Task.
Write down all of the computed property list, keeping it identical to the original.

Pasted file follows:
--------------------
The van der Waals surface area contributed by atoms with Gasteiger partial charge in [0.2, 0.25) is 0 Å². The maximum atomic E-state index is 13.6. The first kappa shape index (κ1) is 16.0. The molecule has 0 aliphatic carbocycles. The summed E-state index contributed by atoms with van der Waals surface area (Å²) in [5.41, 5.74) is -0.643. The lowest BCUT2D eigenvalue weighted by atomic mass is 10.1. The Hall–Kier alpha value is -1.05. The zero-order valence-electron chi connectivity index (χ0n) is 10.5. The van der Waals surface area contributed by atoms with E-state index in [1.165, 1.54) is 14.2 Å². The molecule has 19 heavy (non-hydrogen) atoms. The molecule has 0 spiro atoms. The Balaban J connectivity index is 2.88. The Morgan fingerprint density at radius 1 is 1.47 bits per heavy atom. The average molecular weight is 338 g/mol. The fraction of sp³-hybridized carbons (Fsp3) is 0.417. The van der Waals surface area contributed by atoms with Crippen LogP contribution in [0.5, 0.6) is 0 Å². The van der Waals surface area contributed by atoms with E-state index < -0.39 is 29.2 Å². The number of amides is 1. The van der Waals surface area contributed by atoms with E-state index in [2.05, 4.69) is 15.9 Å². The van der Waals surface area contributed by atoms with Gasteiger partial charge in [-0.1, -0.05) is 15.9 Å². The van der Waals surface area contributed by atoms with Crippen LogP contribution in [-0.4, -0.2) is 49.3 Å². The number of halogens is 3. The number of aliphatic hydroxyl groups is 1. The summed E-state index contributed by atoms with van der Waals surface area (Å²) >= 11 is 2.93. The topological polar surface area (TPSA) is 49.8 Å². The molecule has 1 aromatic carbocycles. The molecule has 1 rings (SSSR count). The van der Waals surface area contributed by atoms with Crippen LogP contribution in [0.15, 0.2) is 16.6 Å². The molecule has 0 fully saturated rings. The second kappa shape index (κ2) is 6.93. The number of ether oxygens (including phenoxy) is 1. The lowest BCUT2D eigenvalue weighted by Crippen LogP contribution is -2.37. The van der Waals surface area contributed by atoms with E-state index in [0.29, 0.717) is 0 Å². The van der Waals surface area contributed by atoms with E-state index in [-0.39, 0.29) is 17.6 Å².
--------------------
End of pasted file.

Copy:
The van der Waals surface area contributed by atoms with Gasteiger partial charge in [0.2, 0.25) is 0 Å². The maximum atomic E-state index is 13.6. The first kappa shape index (κ1) is 16.0. The molecule has 0 aliphatic carbocycles. The summed E-state index contributed by atoms with van der Waals surface area (Å²) in [5.41, 5.74) is -0.643. The lowest BCUT2D eigenvalue weighted by atomic mass is 10.1. The Hall–Kier alpha value is -1.05. The zero-order valence-electron chi connectivity index (χ0n) is 10.5. The van der Waals surface area contributed by atoms with E-state index in [1.165, 1.54) is 14.2 Å². The molecule has 19 heavy (non-hydrogen) atoms. The molecule has 0 spiro atoms. The Balaban J connectivity index is 2.88. The Morgan fingerprint density at radius 1 is 1.47 bits per heavy atom. The average molecular weight is 338 g/mol. The fraction of sp³-hybridized carbons (Fsp3) is 0.417. The van der Waals surface area contributed by atoms with Crippen LogP contribution in [0.5, 0.6) is 0 Å². The van der Waals surface area contributed by atoms with E-state index < -0.39 is 29.2 Å². The number of amides is 1. The van der Waals surface area contributed by atoms with E-state index in [2.05, 4.69) is 15.9 Å². The van der Waals surface area contributed by atoms with Gasteiger partial charge in [-0.1, -0.05) is 15.9 Å². The van der Waals surface area contributed by atoms with Crippen LogP contribution in [-0.4, -0.2) is 49.3 Å². The number of halogens is 3. The number of aliphatic hydroxyl groups is 1. The summed E-state index contributed by atoms with van der Waals surface area (Å²) >= 11 is 2.93. The topological polar surface area (TPSA) is 49.8 Å². The molecule has 1 aromatic carbocycles. The molecule has 1 rings (SSSR count). The van der Waals surface area contributed by atoms with Crippen LogP contribution in [0.15, 0.2) is 16.6 Å². The molecule has 0 fully saturated rings. The second kappa shape index (κ2) is 6.93. The number of ether oxygens (including phenoxy) is 1. The lowest BCUT2D eigenvalue weighted by Crippen LogP contribution is -2.37. The van der Waals surface area contributed by atoms with E-state index in [0.29, 0.717) is 0 Å². The van der Waals surface area contributed by atoms with E-state index in [-0.39, 0.29) is 17.6 Å².